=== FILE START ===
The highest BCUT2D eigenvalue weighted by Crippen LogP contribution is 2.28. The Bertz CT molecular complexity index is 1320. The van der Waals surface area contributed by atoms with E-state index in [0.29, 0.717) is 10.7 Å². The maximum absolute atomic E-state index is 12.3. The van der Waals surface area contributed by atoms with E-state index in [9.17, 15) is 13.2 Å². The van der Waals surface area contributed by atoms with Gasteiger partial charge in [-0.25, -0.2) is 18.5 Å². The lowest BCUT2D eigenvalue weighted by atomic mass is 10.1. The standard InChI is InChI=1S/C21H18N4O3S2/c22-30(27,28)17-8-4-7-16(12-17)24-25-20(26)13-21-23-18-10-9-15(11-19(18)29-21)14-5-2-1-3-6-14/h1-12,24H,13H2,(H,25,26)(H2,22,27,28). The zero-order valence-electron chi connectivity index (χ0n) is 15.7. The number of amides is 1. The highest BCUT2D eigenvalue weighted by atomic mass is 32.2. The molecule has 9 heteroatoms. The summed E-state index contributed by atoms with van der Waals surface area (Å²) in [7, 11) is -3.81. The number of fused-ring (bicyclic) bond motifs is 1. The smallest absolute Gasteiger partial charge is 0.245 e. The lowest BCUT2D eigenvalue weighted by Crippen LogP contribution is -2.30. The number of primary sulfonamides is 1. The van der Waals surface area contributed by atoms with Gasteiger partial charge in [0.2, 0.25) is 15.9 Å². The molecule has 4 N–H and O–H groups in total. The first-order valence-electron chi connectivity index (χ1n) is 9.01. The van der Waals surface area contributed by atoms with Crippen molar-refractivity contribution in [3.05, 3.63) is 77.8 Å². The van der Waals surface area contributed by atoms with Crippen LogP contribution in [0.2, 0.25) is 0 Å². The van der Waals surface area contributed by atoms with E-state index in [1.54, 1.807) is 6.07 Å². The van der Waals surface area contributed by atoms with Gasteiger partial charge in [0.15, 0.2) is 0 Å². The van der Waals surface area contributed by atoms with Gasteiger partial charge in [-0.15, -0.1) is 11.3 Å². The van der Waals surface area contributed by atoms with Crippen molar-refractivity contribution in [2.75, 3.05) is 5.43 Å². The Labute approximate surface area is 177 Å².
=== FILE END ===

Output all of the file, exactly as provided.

The highest BCUT2D eigenvalue weighted by Crippen LogP contribution is 2.28. The Bertz CT molecular complexity index is 1320. The van der Waals surface area contributed by atoms with E-state index in [0.29, 0.717) is 10.7 Å². The maximum absolute atomic E-state index is 12.3. The van der Waals surface area contributed by atoms with E-state index in [9.17, 15) is 13.2 Å². The van der Waals surface area contributed by atoms with Gasteiger partial charge in [-0.25, -0.2) is 18.5 Å². The lowest BCUT2D eigenvalue weighted by atomic mass is 10.1. The standard InChI is InChI=1S/C21H18N4O3S2/c22-30(27,28)17-8-4-7-16(12-17)24-25-20(26)13-21-23-18-10-9-15(11-19(18)29-21)14-5-2-1-3-6-14/h1-12,24H,13H2,(H,25,26)(H2,22,27,28). The zero-order valence-electron chi connectivity index (χ0n) is 15.7. The number of amides is 1. The highest BCUT2D eigenvalue weighted by atomic mass is 32.2. The molecule has 9 heteroatoms. The summed E-state index contributed by atoms with van der Waals surface area (Å²) in [7, 11) is -3.81. The number of fused-ring (bicyclic) bond motifs is 1. The smallest absolute Gasteiger partial charge is 0.245 e. The lowest BCUT2D eigenvalue weighted by Crippen LogP contribution is -2.30. The number of primary sulfonamides is 1. The van der Waals surface area contributed by atoms with Gasteiger partial charge in [0.2, 0.25) is 15.9 Å². The molecule has 4 N–H and O–H groups in total. The first-order valence-electron chi connectivity index (χ1n) is 9.01. The van der Waals surface area contributed by atoms with Crippen molar-refractivity contribution in [3.05, 3.63) is 77.8 Å². The van der Waals surface area contributed by atoms with Crippen LogP contribution in [0.2, 0.25) is 0 Å². The van der Waals surface area contributed by atoms with E-state index in [1.54, 1.807) is 6.07 Å². The van der Waals surface area contributed by atoms with Gasteiger partial charge in [0.15, 0.2) is 0 Å². The van der Waals surface area contributed by atoms with Gasteiger partial charge in [-0.15, -0.1) is 11.3 Å². The van der Waals surface area contributed by atoms with Crippen molar-refractivity contribution in [2.75, 3.05) is 5.43 Å². The Labute approximate surface area is 177 Å².